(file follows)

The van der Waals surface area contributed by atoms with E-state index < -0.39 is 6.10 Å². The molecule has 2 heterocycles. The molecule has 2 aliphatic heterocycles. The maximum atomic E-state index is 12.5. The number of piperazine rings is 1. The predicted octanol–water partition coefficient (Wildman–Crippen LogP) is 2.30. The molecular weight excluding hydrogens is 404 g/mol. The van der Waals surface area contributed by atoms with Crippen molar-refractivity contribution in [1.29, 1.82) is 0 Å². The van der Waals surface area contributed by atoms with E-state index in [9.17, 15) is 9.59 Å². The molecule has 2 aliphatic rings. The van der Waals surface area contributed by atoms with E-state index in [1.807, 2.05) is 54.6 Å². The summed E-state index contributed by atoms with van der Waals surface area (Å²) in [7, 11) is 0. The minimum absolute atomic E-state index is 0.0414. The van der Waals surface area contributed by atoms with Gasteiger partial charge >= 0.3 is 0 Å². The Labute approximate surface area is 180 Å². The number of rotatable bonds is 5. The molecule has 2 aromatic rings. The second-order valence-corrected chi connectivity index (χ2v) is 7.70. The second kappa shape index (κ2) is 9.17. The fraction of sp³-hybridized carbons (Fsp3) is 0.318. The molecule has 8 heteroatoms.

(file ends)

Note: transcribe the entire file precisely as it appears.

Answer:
The van der Waals surface area contributed by atoms with E-state index < -0.39 is 6.10 Å². The molecule has 2 heterocycles. The molecule has 2 aliphatic heterocycles. The maximum atomic E-state index is 12.5. The number of piperazine rings is 1. The predicted octanol–water partition coefficient (Wildman–Crippen LogP) is 2.30. The molecular weight excluding hydrogens is 404 g/mol. The van der Waals surface area contributed by atoms with Crippen molar-refractivity contribution in [1.29, 1.82) is 0 Å². The van der Waals surface area contributed by atoms with E-state index in [9.17, 15) is 9.59 Å². The molecule has 2 aliphatic rings. The van der Waals surface area contributed by atoms with E-state index in [1.807, 2.05) is 54.6 Å². The summed E-state index contributed by atoms with van der Waals surface area (Å²) in [7, 11) is 0. The minimum absolute atomic E-state index is 0.0414. The van der Waals surface area contributed by atoms with Gasteiger partial charge >= 0.3 is 0 Å². The Labute approximate surface area is 180 Å². The number of rotatable bonds is 5. The molecule has 2 aromatic rings. The second-order valence-corrected chi connectivity index (χ2v) is 7.70. The second kappa shape index (κ2) is 9.17. The fraction of sp³-hybridized carbons (Fsp3) is 0.318. The molecule has 8 heteroatoms.